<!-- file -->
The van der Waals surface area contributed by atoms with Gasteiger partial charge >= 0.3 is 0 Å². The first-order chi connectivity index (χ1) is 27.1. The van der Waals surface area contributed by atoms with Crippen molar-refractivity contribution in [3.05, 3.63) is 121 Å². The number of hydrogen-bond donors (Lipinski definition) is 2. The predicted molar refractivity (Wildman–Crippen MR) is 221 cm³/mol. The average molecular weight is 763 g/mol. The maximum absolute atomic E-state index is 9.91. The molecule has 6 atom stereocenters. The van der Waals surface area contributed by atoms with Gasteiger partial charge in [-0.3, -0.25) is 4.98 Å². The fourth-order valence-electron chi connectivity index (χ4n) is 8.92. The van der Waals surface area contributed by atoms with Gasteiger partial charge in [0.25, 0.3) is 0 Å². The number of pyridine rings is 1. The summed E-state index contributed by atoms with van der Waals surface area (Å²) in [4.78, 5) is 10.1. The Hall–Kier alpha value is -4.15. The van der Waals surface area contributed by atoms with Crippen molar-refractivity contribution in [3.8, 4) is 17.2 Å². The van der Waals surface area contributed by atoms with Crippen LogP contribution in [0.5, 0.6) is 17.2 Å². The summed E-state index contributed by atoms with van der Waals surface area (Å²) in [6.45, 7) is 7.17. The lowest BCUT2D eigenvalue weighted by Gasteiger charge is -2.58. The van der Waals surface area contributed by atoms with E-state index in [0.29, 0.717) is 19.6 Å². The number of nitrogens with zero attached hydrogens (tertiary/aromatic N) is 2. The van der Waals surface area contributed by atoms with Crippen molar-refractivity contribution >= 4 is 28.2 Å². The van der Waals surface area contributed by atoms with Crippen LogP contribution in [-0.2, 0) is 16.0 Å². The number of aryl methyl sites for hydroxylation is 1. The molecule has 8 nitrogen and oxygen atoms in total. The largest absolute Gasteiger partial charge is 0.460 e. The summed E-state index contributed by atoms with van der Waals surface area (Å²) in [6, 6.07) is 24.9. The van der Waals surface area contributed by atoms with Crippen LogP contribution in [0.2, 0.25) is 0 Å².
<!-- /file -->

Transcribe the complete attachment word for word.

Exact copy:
The van der Waals surface area contributed by atoms with Gasteiger partial charge >= 0.3 is 0 Å². The first-order chi connectivity index (χ1) is 27.1. The van der Waals surface area contributed by atoms with Crippen molar-refractivity contribution in [3.05, 3.63) is 121 Å². The number of hydrogen-bond donors (Lipinski definition) is 2. The predicted molar refractivity (Wildman–Crippen MR) is 221 cm³/mol. The average molecular weight is 763 g/mol. The maximum absolute atomic E-state index is 9.91. The molecule has 6 atom stereocenters. The van der Waals surface area contributed by atoms with Gasteiger partial charge in [-0.3, -0.25) is 4.98 Å². The fourth-order valence-electron chi connectivity index (χ4n) is 8.92. The van der Waals surface area contributed by atoms with Gasteiger partial charge in [0.25, 0.3) is 0 Å². The number of pyridine rings is 1. The summed E-state index contributed by atoms with van der Waals surface area (Å²) in [4.78, 5) is 10.1. The Hall–Kier alpha value is -4.15. The van der Waals surface area contributed by atoms with Crippen molar-refractivity contribution in [3.8, 4) is 17.2 Å². The van der Waals surface area contributed by atoms with Crippen LogP contribution in [0.5, 0.6) is 17.2 Å². The summed E-state index contributed by atoms with van der Waals surface area (Å²) in [6.45, 7) is 7.17. The lowest BCUT2D eigenvalue weighted by Gasteiger charge is -2.58. The van der Waals surface area contributed by atoms with E-state index in [0.29, 0.717) is 19.6 Å². The number of nitrogens with zero attached hydrogens (tertiary/aromatic N) is 2. The van der Waals surface area contributed by atoms with Crippen molar-refractivity contribution >= 4 is 28.2 Å². The van der Waals surface area contributed by atoms with Crippen LogP contribution in [-0.2, 0) is 16.0 Å². The number of aryl methyl sites for hydroxylation is 1. The molecule has 8 nitrogen and oxygen atoms in total. The largest absolute Gasteiger partial charge is 0.460 e. The summed E-state index contributed by atoms with van der Waals surface area (Å²) in [6, 6.07) is 24.9. The van der Waals surface area contributed by atoms with Crippen LogP contribution in [0.2, 0.25) is 0 Å².